Skip to main content


Log in

Molecular characterization of Blastocystis species in Oregon identifies multiple subtypes

  • Original Paper
  • Published:
Parasitology Research Aims and scope Submit manuscript


The association of Blastocystis species infections with gastrointestinal symptoms in humans is clouded by the variable presentation of disease and multiple lineages of the parasite that can infect humans and other animals. It has long been suspected that certain subtypes of Blastocystis may be more or less pathogenic, be restricted to certain hosts, or have limits to their geographic distribution. In the state of Oregon, USA, Blastocystis spp. are the most commonly encountered parasites in fecal specimens submitted for diagnostic evaluation, yet the diversity of subtypes is unknown. In this study, fecal samples were collected from individuals experiencing symptoms associated with blastocystosis and analyzed by polymerase chain reaction for presence of the parasite and DNA sequenced for subtyping. Five of 19 individuals tested positive for the parasite, all of which were also positive by previous ova and parasitology examination. DNA sequencing of the small subunit ribosomal DNA and elongation factor 1 alpha gene followed by phylogenetic subtyping identified five unique subtypes, representing Blastocystis subtypes 1, 2, 3, 4, and 8. No symptoms were consistently associated with presence or absence of infection, although abdominal pain and fatigue were reported by all infected individuals. Multiple subtypes are indicative of multiple sources of infection, suggesting more extensive surveys are required to understand the transmission of this parasite.

This is a preview of subscription content, log in via an institution to check access.

Access this article

Price excludes VAT (USA)
Tax calculation will be finalised during checkout.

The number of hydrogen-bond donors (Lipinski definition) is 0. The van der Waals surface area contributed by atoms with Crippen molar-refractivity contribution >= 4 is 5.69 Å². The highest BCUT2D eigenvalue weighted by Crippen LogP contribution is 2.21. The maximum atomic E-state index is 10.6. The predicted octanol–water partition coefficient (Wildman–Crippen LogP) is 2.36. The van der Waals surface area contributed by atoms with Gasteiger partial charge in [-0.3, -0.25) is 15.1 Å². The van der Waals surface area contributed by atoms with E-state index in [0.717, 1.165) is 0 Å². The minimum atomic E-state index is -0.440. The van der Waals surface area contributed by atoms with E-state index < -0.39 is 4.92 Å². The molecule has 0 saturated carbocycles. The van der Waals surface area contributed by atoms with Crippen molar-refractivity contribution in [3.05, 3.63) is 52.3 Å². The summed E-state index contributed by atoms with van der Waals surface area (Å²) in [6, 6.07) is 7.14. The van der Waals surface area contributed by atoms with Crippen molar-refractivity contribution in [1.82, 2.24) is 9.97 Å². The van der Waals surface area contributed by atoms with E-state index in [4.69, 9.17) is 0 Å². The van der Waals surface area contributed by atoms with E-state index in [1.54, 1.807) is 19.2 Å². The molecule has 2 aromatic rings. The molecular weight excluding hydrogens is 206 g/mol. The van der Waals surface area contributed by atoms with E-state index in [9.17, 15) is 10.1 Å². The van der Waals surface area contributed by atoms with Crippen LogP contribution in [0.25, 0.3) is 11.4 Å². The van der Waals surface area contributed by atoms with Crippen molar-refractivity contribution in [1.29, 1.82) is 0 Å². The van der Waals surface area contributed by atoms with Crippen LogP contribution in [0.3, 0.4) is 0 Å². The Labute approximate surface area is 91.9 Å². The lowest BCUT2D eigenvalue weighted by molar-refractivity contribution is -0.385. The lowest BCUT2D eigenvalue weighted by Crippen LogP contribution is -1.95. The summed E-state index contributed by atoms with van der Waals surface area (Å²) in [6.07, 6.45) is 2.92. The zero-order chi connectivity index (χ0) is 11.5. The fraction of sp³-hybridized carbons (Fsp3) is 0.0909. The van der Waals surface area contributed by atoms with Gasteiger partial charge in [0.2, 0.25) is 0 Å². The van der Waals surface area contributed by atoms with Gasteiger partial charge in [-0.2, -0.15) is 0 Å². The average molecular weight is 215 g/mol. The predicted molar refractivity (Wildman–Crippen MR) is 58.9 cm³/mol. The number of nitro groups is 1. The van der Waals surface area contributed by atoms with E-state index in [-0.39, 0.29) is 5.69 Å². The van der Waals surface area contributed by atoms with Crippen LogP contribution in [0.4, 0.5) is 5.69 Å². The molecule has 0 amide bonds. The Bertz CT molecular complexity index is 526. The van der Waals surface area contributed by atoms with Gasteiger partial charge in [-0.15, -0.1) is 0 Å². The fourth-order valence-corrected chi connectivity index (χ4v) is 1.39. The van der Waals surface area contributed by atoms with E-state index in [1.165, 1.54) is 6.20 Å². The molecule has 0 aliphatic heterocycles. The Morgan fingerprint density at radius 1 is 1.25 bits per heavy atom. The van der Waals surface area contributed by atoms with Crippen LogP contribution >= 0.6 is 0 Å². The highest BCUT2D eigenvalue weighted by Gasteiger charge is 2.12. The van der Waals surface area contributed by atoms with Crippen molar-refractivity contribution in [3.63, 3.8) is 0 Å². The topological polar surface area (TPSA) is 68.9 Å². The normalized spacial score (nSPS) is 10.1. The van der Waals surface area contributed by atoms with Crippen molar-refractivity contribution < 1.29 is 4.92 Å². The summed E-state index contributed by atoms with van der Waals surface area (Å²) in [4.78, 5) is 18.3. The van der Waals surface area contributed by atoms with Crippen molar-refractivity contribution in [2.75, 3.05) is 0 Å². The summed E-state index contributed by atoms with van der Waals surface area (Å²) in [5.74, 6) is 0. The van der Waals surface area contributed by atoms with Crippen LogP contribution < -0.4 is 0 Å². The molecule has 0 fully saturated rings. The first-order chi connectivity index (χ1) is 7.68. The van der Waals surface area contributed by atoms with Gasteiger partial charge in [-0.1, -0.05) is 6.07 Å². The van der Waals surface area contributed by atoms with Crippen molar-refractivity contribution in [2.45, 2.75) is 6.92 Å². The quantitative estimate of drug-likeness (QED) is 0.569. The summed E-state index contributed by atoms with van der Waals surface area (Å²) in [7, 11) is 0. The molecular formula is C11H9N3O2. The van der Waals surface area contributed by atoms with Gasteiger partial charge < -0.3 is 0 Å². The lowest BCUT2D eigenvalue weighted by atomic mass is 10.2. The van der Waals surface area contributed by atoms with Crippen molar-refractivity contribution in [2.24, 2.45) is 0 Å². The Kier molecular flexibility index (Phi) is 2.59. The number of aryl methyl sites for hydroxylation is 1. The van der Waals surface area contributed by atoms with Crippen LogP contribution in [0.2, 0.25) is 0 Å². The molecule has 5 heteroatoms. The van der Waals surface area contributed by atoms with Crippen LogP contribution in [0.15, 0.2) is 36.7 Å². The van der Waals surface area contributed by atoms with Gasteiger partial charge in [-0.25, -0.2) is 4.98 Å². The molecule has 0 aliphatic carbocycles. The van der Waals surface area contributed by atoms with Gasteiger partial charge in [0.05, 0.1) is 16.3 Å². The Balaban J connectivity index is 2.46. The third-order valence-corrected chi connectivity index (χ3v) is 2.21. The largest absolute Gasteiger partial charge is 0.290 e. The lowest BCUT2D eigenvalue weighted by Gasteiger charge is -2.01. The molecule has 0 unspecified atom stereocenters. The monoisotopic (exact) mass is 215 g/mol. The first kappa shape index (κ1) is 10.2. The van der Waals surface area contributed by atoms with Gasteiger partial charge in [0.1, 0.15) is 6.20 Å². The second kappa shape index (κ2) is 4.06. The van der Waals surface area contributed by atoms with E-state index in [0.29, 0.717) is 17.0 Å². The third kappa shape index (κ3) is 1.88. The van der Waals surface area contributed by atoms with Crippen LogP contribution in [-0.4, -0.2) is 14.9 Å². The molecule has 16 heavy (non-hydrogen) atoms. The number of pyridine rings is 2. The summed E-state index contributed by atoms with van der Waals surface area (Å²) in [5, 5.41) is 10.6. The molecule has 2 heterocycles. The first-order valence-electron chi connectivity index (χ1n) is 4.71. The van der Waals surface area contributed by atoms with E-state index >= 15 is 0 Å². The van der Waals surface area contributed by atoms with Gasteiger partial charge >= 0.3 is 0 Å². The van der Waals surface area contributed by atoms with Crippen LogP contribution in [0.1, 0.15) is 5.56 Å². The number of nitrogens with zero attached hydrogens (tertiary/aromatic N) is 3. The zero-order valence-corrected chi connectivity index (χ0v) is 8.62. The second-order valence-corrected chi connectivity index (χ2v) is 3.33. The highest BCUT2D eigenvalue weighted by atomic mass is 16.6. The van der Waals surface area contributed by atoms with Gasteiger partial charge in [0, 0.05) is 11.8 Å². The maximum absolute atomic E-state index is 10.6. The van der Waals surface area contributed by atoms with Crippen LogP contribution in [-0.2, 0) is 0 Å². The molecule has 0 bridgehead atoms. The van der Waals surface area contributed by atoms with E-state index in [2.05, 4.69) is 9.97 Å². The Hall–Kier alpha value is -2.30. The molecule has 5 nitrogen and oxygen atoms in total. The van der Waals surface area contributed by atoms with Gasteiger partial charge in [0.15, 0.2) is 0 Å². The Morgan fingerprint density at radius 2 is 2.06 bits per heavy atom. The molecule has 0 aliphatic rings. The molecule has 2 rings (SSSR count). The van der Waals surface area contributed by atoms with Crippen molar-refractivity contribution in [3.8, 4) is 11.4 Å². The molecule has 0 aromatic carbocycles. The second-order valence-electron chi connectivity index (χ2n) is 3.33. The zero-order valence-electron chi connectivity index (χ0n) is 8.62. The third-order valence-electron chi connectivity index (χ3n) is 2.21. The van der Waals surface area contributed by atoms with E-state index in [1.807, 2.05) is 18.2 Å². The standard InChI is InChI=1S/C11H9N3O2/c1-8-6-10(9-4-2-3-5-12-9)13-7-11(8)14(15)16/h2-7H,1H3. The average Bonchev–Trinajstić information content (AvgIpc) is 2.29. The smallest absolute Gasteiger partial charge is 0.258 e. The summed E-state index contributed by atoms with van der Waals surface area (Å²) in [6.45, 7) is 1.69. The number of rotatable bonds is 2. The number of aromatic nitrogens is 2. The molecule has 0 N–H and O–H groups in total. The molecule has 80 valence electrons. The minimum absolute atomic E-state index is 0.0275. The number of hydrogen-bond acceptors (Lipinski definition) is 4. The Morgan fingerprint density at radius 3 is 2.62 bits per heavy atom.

Instant access to the full article PDF.

Fig. 1
Fig. 2

Similar content being viewed by others


  • Amin O (2006) Epidemiology of Blastocystis hominis in the United States. Res J Parasitol 1:1–10

    Article  Google Scholar 

  • Boorom KF, Smith H, Nimri L, Viscogliosi E, Spanakos G, Parkar U, Li LH, Zhou XN, Ok UZ, Leelayoova S, Jones MS (2008) Oh my aching gut: irritable bowel syndrome, Blastocystis, and asymptomatic infection. Parasit Vectors 1:40

    Article  PubMed  Google Scholar 

  • Clark CG (1997) Extensive genetic diversity in Blastocystis hominis. Mol Biochem Parasitol 87:79–83

    Article  CAS  PubMed  Google Scholar 

  • Guindon S, Gascuel O (2003) A simple, fast, and accurate algorithm to estimate large phylogenies by maximum likelihood. Syst Biol 52:696–704

    Article  PubMed  Google Scholar 

  • Hall TA (1999) BioEdit: a user-friendly biological sequence alignment editor and analysis program for Windows 95/98/NT. Nucl Acids Symp Ser 41:95–98

    CAS  Google Scholar 

  • Ho LC, Armugam A, Jeyaseelan K, Yap EH, Singh M (2000) Blastocystis elongation factor-1α: genomic organization, taxonomy and phylogenetic relationships. Parasitology 121:135–144

    Article  CAS  PubMed  Google Scholar 

  • Ho LC, Jeyaseelan K, Singh M (2001) Use of the elongation factor-1 alpha gene in a polymerase chain reaction-based restriction-fragment-length polymorphism analysis of genetic heterogeneity among Blastocystis species. Mol Biochem Parasitol 112:287–291

    Article  CAS  PubMed  Google Scholar 

  • Hoevers J, Holman P, Logan K, Hommel M, Ashford R, Snowden K (2000) Restriction-fragment-length polymorphism analysis of small-subunit rRNA genes of Blastocystis hominis isolates from geographically diverse human hosts. Parasitol Res 86:57–61

    Article  CAS  PubMed  Google Scholar 

  • Jones MS II, Ganac RD, Hiser G, Hudson NR, Le A, Whipps CM (2008) Detection of Blastocystis from stool samples using real-time PCR. Parasitol Res 103:551–557

    Article  PubMed  Google Scholar